Even though 2010 was labeled “The Year of the Pitcher”, offense throughout Major League Baseball has continued to trend downward this season. This low run scoring environment makes it more difficult to find players at premium positions (i.e. C, SS, and CF) who are even average with the bat. Currently, only a third of all teams in baseball are getting above average offensive production from the shortstop position. At the opposite end of the spectrum, three groups of shortstops on playoff contending teams are battling to see who can be the most useless hitters.
The good news for these contenders is that there should be shortstops aplenty at this year’s trade deadline. To the victor of this battle goes the spoils. The spoils being Jose Reyes, who is having a whale of a year*. It’s possible that going from a replacement level group to Reyes would be worth five wins during the second half of the season. Five wins could easily catapult any of these teams into the playoffs. Consolation prizes of the underrated J.J. Hardy and the exciting, but oft-injured, Rafael Furcal could also be the difference between playing baseball or golf in October.
*Actually receiving said spoils depends on many factors.
1. The dealing team’s willingness to part with the player in question.
2. The receiving team’s ability to match the dealing team’s asking price.
3. The receiving team’s willingness to part with that asking price.
4. et cetera
Now, let’s meet the combatants.
First up, the defending World Champions, the San Francisco Giants. Coming into the season, the champs went with an old staple of General Manager Brian Sabean’s regime. Sabean signed the 37 year old Miguel Tejada, who played SS in only 58 games in 2010 while hitting eight percent worse than league average. The Tejada experiment worked so well that Li’l Mike Fontenot has played 22 games at the position. Prior to 2011, Fontenot had played SS in 13 games. Prospect Brandon Crawford has spent the last month manning SS for the Giants. Few question Crawford’s ability to field the position, but in 187 games in the Double-A Eastern League, he has a meager .250/.313/.369 line. In his first 25 games in San Francisco, he has been much, much worse. All in all, the Giants shortstops have combined to hit 51 percent worse than the league average.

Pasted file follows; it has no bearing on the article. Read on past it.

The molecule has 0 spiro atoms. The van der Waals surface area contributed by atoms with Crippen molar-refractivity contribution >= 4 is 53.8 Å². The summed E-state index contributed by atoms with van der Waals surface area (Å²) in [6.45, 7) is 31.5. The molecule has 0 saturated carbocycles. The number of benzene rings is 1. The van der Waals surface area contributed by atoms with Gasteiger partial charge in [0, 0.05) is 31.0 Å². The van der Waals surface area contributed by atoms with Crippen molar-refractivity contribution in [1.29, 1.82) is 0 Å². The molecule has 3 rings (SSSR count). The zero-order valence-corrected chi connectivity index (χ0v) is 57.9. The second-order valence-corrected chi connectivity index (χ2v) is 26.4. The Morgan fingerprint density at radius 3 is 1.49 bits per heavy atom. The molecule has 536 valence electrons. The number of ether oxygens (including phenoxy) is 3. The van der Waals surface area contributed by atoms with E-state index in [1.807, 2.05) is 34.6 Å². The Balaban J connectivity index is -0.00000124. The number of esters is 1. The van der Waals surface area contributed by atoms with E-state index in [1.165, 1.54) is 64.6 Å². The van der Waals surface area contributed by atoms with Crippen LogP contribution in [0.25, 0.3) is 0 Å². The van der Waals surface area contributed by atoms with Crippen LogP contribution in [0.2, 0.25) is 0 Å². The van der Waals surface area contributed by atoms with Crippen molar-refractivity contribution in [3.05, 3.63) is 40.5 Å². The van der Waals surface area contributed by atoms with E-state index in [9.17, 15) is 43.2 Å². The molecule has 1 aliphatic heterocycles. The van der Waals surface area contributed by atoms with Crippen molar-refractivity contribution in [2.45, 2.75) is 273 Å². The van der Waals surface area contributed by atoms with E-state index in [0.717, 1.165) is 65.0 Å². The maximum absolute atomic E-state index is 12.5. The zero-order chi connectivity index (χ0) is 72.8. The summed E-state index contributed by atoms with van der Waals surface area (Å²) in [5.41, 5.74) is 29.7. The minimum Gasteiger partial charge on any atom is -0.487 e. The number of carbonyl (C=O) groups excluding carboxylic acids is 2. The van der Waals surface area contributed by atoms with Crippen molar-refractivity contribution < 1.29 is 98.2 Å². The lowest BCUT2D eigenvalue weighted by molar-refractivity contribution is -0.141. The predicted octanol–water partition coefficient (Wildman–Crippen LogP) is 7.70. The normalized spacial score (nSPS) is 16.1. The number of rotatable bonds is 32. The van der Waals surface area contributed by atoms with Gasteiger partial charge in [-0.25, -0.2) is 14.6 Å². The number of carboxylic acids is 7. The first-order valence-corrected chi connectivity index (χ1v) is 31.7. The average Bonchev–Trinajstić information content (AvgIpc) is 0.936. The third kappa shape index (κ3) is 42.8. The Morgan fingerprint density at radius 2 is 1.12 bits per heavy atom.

The shortstops in Cincinnati have been similarly hopeless. As of June 28th, the duo of Paul Janish and Edgar Renteria — the same Renteria who was so impressive in 2010 that the Giants decided against re-signing him — have hit for a park and league adjusted wOBA of 48, one percentage point worse than the Giants’ group. They must be swinging toothpicks at the plate, because their power is embarrassing. If you add their ISO’s together, it’s still lower than that intimidating catcher, Jeff Mathis. The Reds do have an option in Zack Cozart down in Triple-A, but a trade would be the ideal situation.
Finally, no group of shortstops has been worse at the plate than the Tampa Bay Rays’ combo of Elliot Johnson and Reid Brignac. Their 40 wRC+ sits at the bottom of the leaderboard by a comfortable margin. Johnson has been playing more and more lately, and he must look like Honus Wagner out there. Brignac is only 25 and a former top prospect. His wOBA this year is .209 though. That’s unplayable. The Tampa Bay front office doesn’t have a reputation of blockbuster trades at the deadline. They should think about bucking that reputation, because no team stands to benefit more from adding a competent hitting shortstop.
Jose Reyes’ monster season is giving the Mets front office second thoughts about dealing him. There have also been rumors about a contract extension to keep J.J. Hardy in Baltimore. The Giants, Reds and especially the Rays need to make significant offers for these guys. Otherwise, they’ll win this battle that every team is trying to lose.
References and Resources
Baseball Reference and Fangraphs